General Surgery In the Department of Surgery

Rotations during Training at Stanford

The Core General Surgery Residency: Anyone contemplating interviewing at Stanford and becoming part of this training program will want to know something about the rotations during their five clinical years of training. We have chosen to divide the residency into two components; the Core General Surgery Residency and the Senior General Surgery Training Program. At Stanford, the six categorical General Surgery residents are joined by up to five preliminary residents who are entering fields such as Interventional Radiology, Anesthesiology, etc., as well as five first year Orthopedic residents, three first year Plastic Surgery residents, three Urology residents, four Otolaryngology/Head and Neck residents , four Neurosurgery residents, two Cardiothoracic residents, and one Vascular. Thus, in the first postgraduate year there are a total of 32 interns at Stanford. In the second year of training there are at least 12 residents and occasionally 13 or 14, consisting of the six categorical General Surgery residents, the three Plastic Surgery residents, three Urology residents, two Cardiothoracic residents, 1 Vascular, and occasionally one or two individuals seeking a second year of training before going into a different subspecialty. These residents are considered to be part of the Core General Surgery Residency. The assignments of residents are driven by a core curriculum and by the special requirements of the Residency Review Committee. A representative sample of rotations follows this brief narrative description. The goal of the Core General Surgery Residency is to provide residents with graduated responsibilities in the primary components of General Surgery. In addition, it will give them an appropriate experience in subspecialties required by the Residency Review Committee. It is extremely important to point out that during these first two years the residents do a large number of operations under the direct supervision of a faculty attending or in some cases, a senior surgical resident. Our interns and second year residents perform as many as 100-200 cases per year during this time.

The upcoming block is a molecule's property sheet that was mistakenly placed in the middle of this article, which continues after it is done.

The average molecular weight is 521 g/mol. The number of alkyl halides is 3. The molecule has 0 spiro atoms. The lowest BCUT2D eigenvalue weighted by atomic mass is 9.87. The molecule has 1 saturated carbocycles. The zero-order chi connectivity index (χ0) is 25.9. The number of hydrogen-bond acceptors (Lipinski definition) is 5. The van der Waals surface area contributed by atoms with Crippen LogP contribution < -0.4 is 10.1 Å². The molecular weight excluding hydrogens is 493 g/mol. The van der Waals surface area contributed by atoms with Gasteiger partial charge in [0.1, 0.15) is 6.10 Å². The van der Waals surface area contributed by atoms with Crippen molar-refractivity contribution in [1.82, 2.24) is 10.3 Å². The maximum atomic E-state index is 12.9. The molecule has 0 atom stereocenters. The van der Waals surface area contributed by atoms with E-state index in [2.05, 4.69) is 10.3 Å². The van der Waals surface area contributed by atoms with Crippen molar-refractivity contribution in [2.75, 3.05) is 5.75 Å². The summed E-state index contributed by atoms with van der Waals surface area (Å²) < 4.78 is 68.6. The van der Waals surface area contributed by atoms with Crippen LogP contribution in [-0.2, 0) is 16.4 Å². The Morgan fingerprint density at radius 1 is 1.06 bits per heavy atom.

PGY-I Rotations:

General Surgery (SCVMC)          

4 weeks

VA General Surgery            

4 weeks 

Surg Onc1     4 weeks

Surg Onc2

4 weeks

HPB 4 weeks

Thoracic Surgery                     

4 weeks

Transplant                         

4 weeks

Pediatric Surgery (LPCH)             

4 weeks

Vascular Surgery    

4 weeks

Orthopedic Surgery                     

4 weeks

ACS Days                      

4 weeks

ACS Nights                    

4 weeks

Colorectal                       

4 weeks

MIS 4 weeks

Breast

4 weeks

 

PGY-II Rotations:

General Surgery (Kaiser) 

12 weeks

General Surgery (SCVMC)             

8-12 weeks

SICU                             

8 weeks

Urology (Stanford)                         

4 weeks

Plastics & Burns Surgery (SCVMC)

4 weeks

Cardiac (VAMC)                             

4 weeks

ACS Nights 4 weeks

Urology (VAMC)                              

4 weeks

 

PGY-III Rotations:

General Surgery (Kaiser)             

2 months

Pediatric Surgery

1 month

Colorectal Surgery 1 month
Breast Surgery 1 month

SICU

2 months

Transplant Elective                  

1 month

Surg Onc Elective                  

1 month

International Elective

1 month

Thoracic Surgery Elective

1 month

Breast Surgery Elective

1 month

 

PGY-IV Rotations:

General Surgery (SCVMC)             

2 months

ACS (Night Float & Day) 

4 months

Kaiser     

2 months

VA General Surgery

2 months

MIS                           

2 months

 

PGY-V Rotations:

General Surgery (Kaiser)                 

2 months

General Surgery (SCVMC)               

2 months

Stanford Surc Onc 1&2  and HPB     

5 months

CPMC 1 month

Colorectal Surgery              

2 months

 

 

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